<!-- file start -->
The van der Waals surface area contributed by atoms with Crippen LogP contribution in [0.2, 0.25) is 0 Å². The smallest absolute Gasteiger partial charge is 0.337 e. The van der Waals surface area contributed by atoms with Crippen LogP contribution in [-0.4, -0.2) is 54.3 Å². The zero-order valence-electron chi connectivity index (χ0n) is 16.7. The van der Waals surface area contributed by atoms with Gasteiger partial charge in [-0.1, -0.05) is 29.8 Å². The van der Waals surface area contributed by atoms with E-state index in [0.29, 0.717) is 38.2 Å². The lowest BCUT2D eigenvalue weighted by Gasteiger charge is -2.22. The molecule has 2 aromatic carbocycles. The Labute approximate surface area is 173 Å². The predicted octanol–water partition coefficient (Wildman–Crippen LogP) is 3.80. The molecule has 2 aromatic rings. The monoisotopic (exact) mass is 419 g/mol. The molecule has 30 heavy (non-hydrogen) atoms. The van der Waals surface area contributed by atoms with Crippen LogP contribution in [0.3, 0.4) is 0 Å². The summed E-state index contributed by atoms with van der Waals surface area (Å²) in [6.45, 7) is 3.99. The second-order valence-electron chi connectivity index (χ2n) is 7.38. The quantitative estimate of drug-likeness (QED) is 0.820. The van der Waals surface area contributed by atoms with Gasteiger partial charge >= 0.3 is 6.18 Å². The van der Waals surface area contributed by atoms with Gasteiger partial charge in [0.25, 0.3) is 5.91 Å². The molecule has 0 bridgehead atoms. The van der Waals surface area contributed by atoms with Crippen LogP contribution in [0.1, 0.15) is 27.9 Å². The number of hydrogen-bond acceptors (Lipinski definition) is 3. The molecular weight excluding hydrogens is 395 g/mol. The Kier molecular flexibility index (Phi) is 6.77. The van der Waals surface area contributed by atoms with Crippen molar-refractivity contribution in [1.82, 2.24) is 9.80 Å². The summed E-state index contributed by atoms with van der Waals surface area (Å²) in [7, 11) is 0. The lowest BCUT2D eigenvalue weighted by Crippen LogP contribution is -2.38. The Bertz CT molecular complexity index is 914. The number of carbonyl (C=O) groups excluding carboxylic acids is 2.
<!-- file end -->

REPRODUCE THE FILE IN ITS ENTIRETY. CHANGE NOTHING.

The van der Waals surface area contributed by atoms with Crippen LogP contribution in [0.2, 0.25) is 0 Å². The smallest absolute Gasteiger partial charge is 0.337 e. The van der Waals surface area contributed by atoms with Crippen LogP contribution in [-0.4, -0.2) is 54.3 Å². The zero-order valence-electron chi connectivity index (χ0n) is 16.7. The van der Waals surface area contributed by atoms with Gasteiger partial charge in [-0.1, -0.05) is 29.8 Å². The van der Waals surface area contributed by atoms with E-state index in [0.29, 0.717) is 38.2 Å². The lowest BCUT2D eigenvalue weighted by Gasteiger charge is -2.22. The molecule has 2 aromatic carbocycles. The Labute approximate surface area is 173 Å². The predicted octanol–water partition coefficient (Wildman–Crippen LogP) is 3.80. The molecule has 2 aromatic rings. The monoisotopic (exact) mass is 419 g/mol. The molecule has 30 heavy (non-hydrogen) atoms. The van der Waals surface area contributed by atoms with Crippen LogP contribution in [0.3, 0.4) is 0 Å². The summed E-state index contributed by atoms with van der Waals surface area (Å²) in [6.45, 7) is 3.99. The second-order valence-electron chi connectivity index (χ2n) is 7.38. The quantitative estimate of drug-likeness (QED) is 0.820. The van der Waals surface area contributed by atoms with Gasteiger partial charge >= 0.3 is 6.18 Å². The van der Waals surface area contributed by atoms with Gasteiger partial charge in [0.25, 0.3) is 5.91 Å². The molecule has 0 bridgehead atoms. The van der Waals surface area contributed by atoms with Crippen LogP contribution in [0.1, 0.15) is 27.9 Å². The number of hydrogen-bond acceptors (Lipinski definition) is 3. The molecular weight excluding hydrogens is 395 g/mol. The Kier molecular flexibility index (Phi) is 6.77. The van der Waals surface area contributed by atoms with Crippen molar-refractivity contribution in [1.82, 2.24) is 9.80 Å². The summed E-state index contributed by atoms with van der Waals surface area (Å²) in [7, 11) is 0. The lowest BCUT2D eigenvalue weighted by Crippen LogP contribution is -2.38. The Bertz CT molecular complexity index is 914. The number of carbonyl (C=O) groups excluding carboxylic acids is 2.